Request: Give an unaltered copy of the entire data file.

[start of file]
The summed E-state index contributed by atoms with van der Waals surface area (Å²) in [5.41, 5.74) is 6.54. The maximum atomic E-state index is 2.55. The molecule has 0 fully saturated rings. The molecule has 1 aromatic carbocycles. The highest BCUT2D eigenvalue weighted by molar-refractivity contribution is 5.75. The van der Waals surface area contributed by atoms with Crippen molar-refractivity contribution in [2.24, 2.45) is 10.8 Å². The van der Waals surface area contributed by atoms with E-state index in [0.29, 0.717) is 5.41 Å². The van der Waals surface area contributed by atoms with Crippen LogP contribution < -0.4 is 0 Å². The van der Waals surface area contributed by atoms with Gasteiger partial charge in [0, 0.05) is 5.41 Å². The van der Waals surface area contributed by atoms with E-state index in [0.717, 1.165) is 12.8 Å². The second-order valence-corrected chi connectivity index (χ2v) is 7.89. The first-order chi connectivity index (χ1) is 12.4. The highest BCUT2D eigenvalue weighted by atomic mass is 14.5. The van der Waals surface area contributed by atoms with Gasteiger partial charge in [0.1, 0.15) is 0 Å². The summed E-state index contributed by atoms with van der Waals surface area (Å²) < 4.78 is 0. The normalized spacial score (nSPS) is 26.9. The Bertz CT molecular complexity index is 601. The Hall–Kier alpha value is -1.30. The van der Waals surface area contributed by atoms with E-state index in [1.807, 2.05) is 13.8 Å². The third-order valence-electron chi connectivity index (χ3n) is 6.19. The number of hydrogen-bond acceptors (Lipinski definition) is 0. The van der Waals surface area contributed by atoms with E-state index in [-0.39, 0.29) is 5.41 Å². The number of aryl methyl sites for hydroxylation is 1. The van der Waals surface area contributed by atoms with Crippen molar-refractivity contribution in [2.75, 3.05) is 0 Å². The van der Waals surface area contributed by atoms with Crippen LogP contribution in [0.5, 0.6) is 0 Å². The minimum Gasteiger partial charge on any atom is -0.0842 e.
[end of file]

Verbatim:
The summed E-state index contributed by atoms with van der Waals surface area (Å²) in [5.41, 5.74) is 6.54. The maximum atomic E-state index is 2.55. The molecule has 0 fully saturated rings. The molecule has 1 aromatic carbocycles. The highest BCUT2D eigenvalue weighted by molar-refractivity contribution is 5.75. The van der Waals surface area contributed by atoms with Crippen molar-refractivity contribution in [2.24, 2.45) is 10.8 Å². The van der Waals surface area contributed by atoms with E-state index in [0.29, 0.717) is 5.41 Å². The van der Waals surface area contributed by atoms with Crippen LogP contribution < -0.4 is 0 Å². The van der Waals surface area contributed by atoms with Gasteiger partial charge in [0, 0.05) is 5.41 Å². The van der Waals surface area contributed by atoms with E-state index in [0.717, 1.165) is 12.8 Å². The second-order valence-corrected chi connectivity index (χ2v) is 7.89. The first-order chi connectivity index (χ1) is 12.4. The highest BCUT2D eigenvalue weighted by atomic mass is 14.5. The van der Waals surface area contributed by atoms with Gasteiger partial charge in [0.1, 0.15) is 0 Å². The summed E-state index contributed by atoms with van der Waals surface area (Å²) < 4.78 is 0. The normalized spacial score (nSPS) is 26.9. The Bertz CT molecular complexity index is 601. The Hall–Kier alpha value is -1.30. The van der Waals surface area contributed by atoms with E-state index in [1.807, 2.05) is 13.8 Å². The third-order valence-electron chi connectivity index (χ3n) is 6.19. The number of hydrogen-bond acceptors (Lipinski definition) is 0. The van der Waals surface area contributed by atoms with E-state index in [-0.39, 0.29) is 5.41 Å². The number of aryl methyl sites for hydroxylation is 1. The van der Waals surface area contributed by atoms with Crippen molar-refractivity contribution in [2.75, 3.05) is 0 Å². The van der Waals surface area contributed by atoms with Crippen LogP contribution in [0.5, 0.6) is 0 Å². The minimum Gasteiger partial charge on any atom is -0.0842 e.